2 February, 2009
Artist » Gothic (1200-1400) » Pietro Lorenzetti (Italian 1290 - 1348)

Pietro Lorenzetti (born c. 1280, /90, Siena?, Republic of Siena, died c. 1348, Siena) - italian Gothic painter of the Sienese school who with his brother Ambrogio was the principal exponent of Sienese secular art in the years before the Black Death. Little is known of Lorenzetti’s life, and the attribution and dating of many of the works associated with him remains hazardous.

He was born and died in Siena. He was influenced by Giotto and Giovanni Pisano, and worked alongside Simone Martini at Assisi. He and his brother, Ambrogio Lorenzetti, helped introduce naturalism into Sienese art. In their artistry work and experiments with three-dimensional and spatial arrangements, they foreshadowed the art of the Renaissance.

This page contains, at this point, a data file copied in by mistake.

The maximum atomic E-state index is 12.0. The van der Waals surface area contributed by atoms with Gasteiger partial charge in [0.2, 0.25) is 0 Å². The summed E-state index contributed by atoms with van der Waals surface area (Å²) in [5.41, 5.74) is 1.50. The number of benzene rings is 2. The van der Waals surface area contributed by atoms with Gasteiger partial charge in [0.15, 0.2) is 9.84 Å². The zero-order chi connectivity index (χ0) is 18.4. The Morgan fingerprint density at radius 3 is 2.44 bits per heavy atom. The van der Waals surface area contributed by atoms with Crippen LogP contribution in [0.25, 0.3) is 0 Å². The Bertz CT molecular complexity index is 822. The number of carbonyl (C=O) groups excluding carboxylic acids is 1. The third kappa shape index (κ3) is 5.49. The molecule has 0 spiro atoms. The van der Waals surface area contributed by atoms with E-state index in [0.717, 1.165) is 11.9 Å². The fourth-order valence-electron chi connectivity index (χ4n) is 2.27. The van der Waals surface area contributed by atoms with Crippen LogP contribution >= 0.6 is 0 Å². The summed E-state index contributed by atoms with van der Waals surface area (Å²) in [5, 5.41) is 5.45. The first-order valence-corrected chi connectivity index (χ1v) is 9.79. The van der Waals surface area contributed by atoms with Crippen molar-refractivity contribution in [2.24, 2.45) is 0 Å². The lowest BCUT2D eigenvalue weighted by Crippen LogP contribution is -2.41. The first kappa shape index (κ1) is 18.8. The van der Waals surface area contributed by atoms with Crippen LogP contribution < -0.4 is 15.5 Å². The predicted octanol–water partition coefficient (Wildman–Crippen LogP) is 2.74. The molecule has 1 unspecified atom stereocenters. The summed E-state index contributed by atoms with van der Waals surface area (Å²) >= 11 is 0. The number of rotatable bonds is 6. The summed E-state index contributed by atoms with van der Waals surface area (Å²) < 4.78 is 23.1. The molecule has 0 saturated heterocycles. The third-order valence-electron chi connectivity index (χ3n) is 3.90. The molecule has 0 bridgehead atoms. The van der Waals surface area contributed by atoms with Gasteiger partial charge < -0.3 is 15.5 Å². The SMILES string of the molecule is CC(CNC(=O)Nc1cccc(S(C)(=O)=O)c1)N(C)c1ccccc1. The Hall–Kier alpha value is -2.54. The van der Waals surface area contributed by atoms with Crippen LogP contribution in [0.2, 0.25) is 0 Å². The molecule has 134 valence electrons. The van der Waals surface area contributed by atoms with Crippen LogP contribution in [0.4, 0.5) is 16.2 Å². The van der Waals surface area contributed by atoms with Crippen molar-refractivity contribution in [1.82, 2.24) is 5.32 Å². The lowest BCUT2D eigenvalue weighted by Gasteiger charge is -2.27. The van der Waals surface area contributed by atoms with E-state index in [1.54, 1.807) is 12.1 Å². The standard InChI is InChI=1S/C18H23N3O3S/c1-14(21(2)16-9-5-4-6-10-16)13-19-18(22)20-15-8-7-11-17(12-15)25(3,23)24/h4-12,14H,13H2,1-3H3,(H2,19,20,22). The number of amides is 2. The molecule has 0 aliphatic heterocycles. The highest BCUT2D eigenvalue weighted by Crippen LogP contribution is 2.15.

Many of his religious works are in churches in Siena, Arezzo, and Assisi. One of his last works is the Nativity of the Virgin (1342), now in the Museo dell'Opera del Duomo. His masterwork is a tempera fresco decoration of the lower church of Basilica of San Francesco d'Assisi, he painted a series of large panels depicting Crucifixion, Deposition from the Cross, and Entombment with figures displaying emotions, yet the massed figures in these scenes are governed by geometric emotional interactions, unlike many prior scenographic depictions which appeared to be the independent iconic agglomerations, as if independent figures had been glued on to a surface, with no compelling relationship to one another. The narrative influence of Giotto's frescoes in the Bardi and Peruzzi Chapels in Santa Croce (Florence) and the Arena Chapel (Padua) can be seen in these and other works of the lower church. The Lorenzetti brothers and their contemporary competitor from Florence, Giotto , but also his followers Bernardo Daddi and Maso Di Banco, seeded the Italian pictorial revolution that extracted figures from the gilded ether of Byzantine iconography into pictorial worlds of towns, land, and air. Sienese iconography was generally more mystical and fantastic than the more naturalistic Florentines, and at times, seems to elevate into what appears a modern surrealist landscape.

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